Spina bifida (SB) is a neural tube defect affecting the central nervous system (CNS). Most individuals with SB have primary brain dysmorphology, often along with secondary CNS disturbances resulting from hydrocephalus. Thus, SB has a multi-systemic impact on physical functioning, social competence, emotional health, coping, and several cognitive abilities such as executive functioning (EF).
Executive functioning refers to aspects of complex human behaviour that are involved in the control and direction of self-regulating behaviour. The resulting complexity of the EF domain forges its tremendous impact on everyday functioning and correlative importance to human adaptation. However, here have been relatively few validated rehabilitative interventions addressing executive dysfunction. Nevertheless, accumulating evidence shows that structured group-based training in awareness and compensatory strategy application, such as Goal Management Training (GMT)™, can produce significant benefits. GMT is a promising compensatory EF intervention that relies on verbally mediated, metacognitive strategies for improving attention and problem solving.
Despite the documented high prevalence of EF deficits in persons with SB, there are no published studies that have addressed the treatment of EF dysfunction in individuals with SB. Hence, the main aim of this randomized controlled trial was to determine the efficacy of GMT as a group-based treatment programme for adults with SB and EF deficits, employing one treatment group (GMT) and one wait-list control group (WL). The study utilized a repeated-measures design across three time points (baseline, post intervention, and at six-month follow-up). A battery of neuropsychological tests, along with questionnaires covering EF, emotional health and coping, was administered to participants at all three time points. Informant ratings on EF were included in addition to the self-reports.
The results in Paper I demonstrated that, compared to participants in a wait-list condition, participants who had received GMT showed significant improvement on neuropsychological measures of attentional control. GMT was also associated with improved performance on a desktop model of a real-life multitasking situation, suggesting generalization of intervention effects to functional performance in complex real-life settings. Gains associated with GMT were maintained at six-month follow-up.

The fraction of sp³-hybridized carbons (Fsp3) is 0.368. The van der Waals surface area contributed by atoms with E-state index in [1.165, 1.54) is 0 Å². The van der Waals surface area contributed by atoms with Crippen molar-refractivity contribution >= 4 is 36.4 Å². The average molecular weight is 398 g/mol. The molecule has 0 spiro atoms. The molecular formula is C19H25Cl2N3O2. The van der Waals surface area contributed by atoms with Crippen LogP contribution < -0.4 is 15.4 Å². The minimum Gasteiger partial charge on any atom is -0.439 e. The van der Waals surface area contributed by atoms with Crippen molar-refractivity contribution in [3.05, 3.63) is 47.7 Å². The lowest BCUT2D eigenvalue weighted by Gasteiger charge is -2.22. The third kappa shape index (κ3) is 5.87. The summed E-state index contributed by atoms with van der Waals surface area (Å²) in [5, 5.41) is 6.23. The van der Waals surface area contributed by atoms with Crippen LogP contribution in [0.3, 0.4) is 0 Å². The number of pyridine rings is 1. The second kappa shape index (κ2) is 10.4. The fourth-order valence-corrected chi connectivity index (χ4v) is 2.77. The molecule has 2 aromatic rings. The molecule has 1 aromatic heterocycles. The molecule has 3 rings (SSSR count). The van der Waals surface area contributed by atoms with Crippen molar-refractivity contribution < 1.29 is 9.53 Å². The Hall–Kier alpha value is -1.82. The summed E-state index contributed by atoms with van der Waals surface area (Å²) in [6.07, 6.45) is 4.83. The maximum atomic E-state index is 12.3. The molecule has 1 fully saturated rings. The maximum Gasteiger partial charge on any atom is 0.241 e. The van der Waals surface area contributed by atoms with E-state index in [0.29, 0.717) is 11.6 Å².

In Paper II, significant changes were found on self-report measures pertaining to daily-life EF for the treatment group compared with the control group, lasting at least six months post-treatment. In addition, all participants were satisfied with the intervention and almost all reported that training had improved goal management in daily life. However, no changes were detected on informant-reported EF after treatment.
The findings in Paper III indicated significant effects of GMT on measures pertaining to aspects of emotional health and coping. In particular, the GMT group showed significant improvement, compared to the WL group, on a self-report inventory of depressive and anxiety symptoms, confirmed six months post-treatment. Furthermore, both groups showed improvements following training on mental health components of health related quality of life. Finally, the GMT group showed a significant increase in task-focused coping and a decrease in avoidant coping following training when compared to pre-treatment baseline assessment scores.
In summary, the findings from the three papers indicate that by employing a structured group-based compensatory strategy-training intervention to manage executive problems, EF impairments can be ameliorated in adults with congenital brain dysfunction, and effective and lasting benefits can be achieved in aspects of emotional health and coping.